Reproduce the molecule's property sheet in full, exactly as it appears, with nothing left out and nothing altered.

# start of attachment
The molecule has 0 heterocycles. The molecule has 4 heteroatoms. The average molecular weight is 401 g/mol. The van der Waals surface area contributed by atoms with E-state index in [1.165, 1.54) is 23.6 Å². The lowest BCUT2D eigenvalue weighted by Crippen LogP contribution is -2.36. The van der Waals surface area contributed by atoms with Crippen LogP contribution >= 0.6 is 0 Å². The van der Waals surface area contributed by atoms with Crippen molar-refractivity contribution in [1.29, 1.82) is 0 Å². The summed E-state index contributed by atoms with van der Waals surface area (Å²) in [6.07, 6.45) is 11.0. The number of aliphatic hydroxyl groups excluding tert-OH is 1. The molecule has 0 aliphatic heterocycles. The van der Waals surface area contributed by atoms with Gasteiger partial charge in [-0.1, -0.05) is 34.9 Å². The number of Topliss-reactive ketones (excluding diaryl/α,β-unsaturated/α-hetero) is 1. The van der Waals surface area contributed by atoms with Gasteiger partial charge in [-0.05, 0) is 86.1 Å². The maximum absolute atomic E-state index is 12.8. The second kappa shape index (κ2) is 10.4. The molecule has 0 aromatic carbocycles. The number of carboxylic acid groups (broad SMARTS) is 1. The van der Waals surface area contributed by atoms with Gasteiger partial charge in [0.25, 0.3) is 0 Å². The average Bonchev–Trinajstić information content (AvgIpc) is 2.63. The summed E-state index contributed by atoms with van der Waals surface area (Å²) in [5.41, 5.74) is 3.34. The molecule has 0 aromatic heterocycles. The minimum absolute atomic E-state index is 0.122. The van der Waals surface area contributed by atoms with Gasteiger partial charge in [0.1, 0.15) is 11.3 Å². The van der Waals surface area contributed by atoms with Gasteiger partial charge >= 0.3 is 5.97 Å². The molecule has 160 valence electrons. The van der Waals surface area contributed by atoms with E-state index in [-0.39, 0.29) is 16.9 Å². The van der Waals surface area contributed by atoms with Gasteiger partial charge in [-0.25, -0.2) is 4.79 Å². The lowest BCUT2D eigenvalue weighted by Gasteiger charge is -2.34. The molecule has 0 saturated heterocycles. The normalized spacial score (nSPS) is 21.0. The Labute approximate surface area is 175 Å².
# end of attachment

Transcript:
The molecule has 0 heterocycles. The molecule has 4 heteroatoms. The average molecular weight is 401 g/mol. The van der Waals surface area contributed by atoms with E-state index in [1.165, 1.54) is 23.6 Å². The lowest BCUT2D eigenvalue weighted by Crippen LogP contribution is -2.36. The van der Waals surface area contributed by atoms with Crippen LogP contribution >= 0.6 is 0 Å². The van der Waals surface area contributed by atoms with Crippen molar-refractivity contribution in [1.29, 1.82) is 0 Å². The summed E-state index contributed by atoms with van der Waals surface area (Å²) in [6.07, 6.45) is 11.0. The number of aliphatic hydroxyl groups excluding tert-OH is 1. The molecule has 0 aliphatic heterocycles. The van der Waals surface area contributed by atoms with Gasteiger partial charge in [-0.1, -0.05) is 34.9 Å². The number of Topliss-reactive ketones (excluding diaryl/α,β-unsaturated/α-hetero) is 1. The van der Waals surface area contributed by atoms with Gasteiger partial charge in [-0.05, 0) is 86.1 Å². The maximum absolute atomic E-state index is 12.8. The second kappa shape index (κ2) is 10.4. The molecule has 0 aromatic carbocycles. The number of carboxylic acid groups (broad SMARTS) is 1. The van der Waals surface area contributed by atoms with Gasteiger partial charge in [0.25, 0.3) is 0 Å². The average Bonchev–Trinajstić information content (AvgIpc) is 2.63. The summed E-state index contributed by atoms with van der Waals surface area (Å²) in [5.41, 5.74) is 3.34. The molecule has 0 aromatic heterocycles. The minimum absolute atomic E-state index is 0.122. The van der Waals surface area contributed by atoms with Gasteiger partial charge in [0.1, 0.15) is 11.3 Å². The van der Waals surface area contributed by atoms with Gasteiger partial charge >= 0.3 is 5.97 Å². The molecule has 160 valence electrons. The van der Waals surface area contributed by atoms with E-state index in [-0.39, 0.29) is 16.9 Å². The van der Waals surface area contributed by atoms with Gasteiger partial charge in [-0.25, -0.2) is 4.79 Å². The lowest BCUT2D eigenvalue weighted by Gasteiger charge is -2.34. The molecule has 0 saturated heterocycles. The normalized spacial score (nSPS) is 21.0. The Labute approximate surface area is 175 Å².